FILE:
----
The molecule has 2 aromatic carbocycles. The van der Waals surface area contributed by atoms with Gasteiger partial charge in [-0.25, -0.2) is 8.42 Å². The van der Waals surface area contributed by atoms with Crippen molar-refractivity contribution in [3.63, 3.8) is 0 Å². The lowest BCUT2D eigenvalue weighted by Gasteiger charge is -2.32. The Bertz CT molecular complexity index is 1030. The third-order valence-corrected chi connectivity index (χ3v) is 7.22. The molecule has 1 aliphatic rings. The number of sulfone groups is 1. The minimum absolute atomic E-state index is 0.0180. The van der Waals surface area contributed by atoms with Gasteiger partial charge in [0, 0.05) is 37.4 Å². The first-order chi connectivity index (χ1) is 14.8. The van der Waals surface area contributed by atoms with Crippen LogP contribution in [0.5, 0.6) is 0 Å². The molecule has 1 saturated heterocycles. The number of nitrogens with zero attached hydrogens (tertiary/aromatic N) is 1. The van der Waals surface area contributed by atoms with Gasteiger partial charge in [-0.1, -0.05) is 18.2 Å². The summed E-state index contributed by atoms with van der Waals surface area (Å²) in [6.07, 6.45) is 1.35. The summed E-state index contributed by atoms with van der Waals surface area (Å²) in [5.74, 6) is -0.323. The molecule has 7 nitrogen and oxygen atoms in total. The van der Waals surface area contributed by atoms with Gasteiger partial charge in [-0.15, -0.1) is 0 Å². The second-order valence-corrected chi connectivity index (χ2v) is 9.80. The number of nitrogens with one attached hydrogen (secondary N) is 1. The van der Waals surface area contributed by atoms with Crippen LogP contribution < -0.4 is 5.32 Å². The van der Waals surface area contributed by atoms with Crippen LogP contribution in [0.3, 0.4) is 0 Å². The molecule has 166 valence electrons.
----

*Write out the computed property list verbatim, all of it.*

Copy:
The molecule has 2 aromatic carbocycles. The van der Waals surface area contributed by atoms with Gasteiger partial charge in [-0.25, -0.2) is 8.42 Å². The van der Waals surface area contributed by atoms with Crippen molar-refractivity contribution in [3.63, 3.8) is 0 Å². The lowest BCUT2D eigenvalue weighted by Gasteiger charge is -2.32. The Bertz CT molecular complexity index is 1030. The third-order valence-corrected chi connectivity index (χ3v) is 7.22. The molecule has 1 aliphatic rings. The number of sulfone groups is 1. The minimum absolute atomic E-state index is 0.0180. The van der Waals surface area contributed by atoms with Gasteiger partial charge in [0, 0.05) is 37.4 Å². The first-order chi connectivity index (χ1) is 14.8. The van der Waals surface area contributed by atoms with Crippen LogP contribution in [0.5, 0.6) is 0 Å². The molecule has 1 saturated heterocycles. The number of nitrogens with zero attached hydrogens (tertiary/aromatic N) is 1. The van der Waals surface area contributed by atoms with Gasteiger partial charge in [-0.1, -0.05) is 18.2 Å². The summed E-state index contributed by atoms with van der Waals surface area (Å²) in [6.07, 6.45) is 1.35. The summed E-state index contributed by atoms with van der Waals surface area (Å²) in [5.74, 6) is -0.323. The molecule has 7 nitrogen and oxygen atoms in total. The van der Waals surface area contributed by atoms with Gasteiger partial charge in [-0.15, -0.1) is 0 Å². The second-order valence-corrected chi connectivity index (χ2v) is 9.80. The number of nitrogens with one attached hydrogen (secondary N) is 1. The van der Waals surface area contributed by atoms with Crippen LogP contribution < -0.4 is 5.32 Å². The van der Waals surface area contributed by atoms with Crippen LogP contribution in [0.3, 0.4) is 0 Å². The molecule has 166 valence electrons.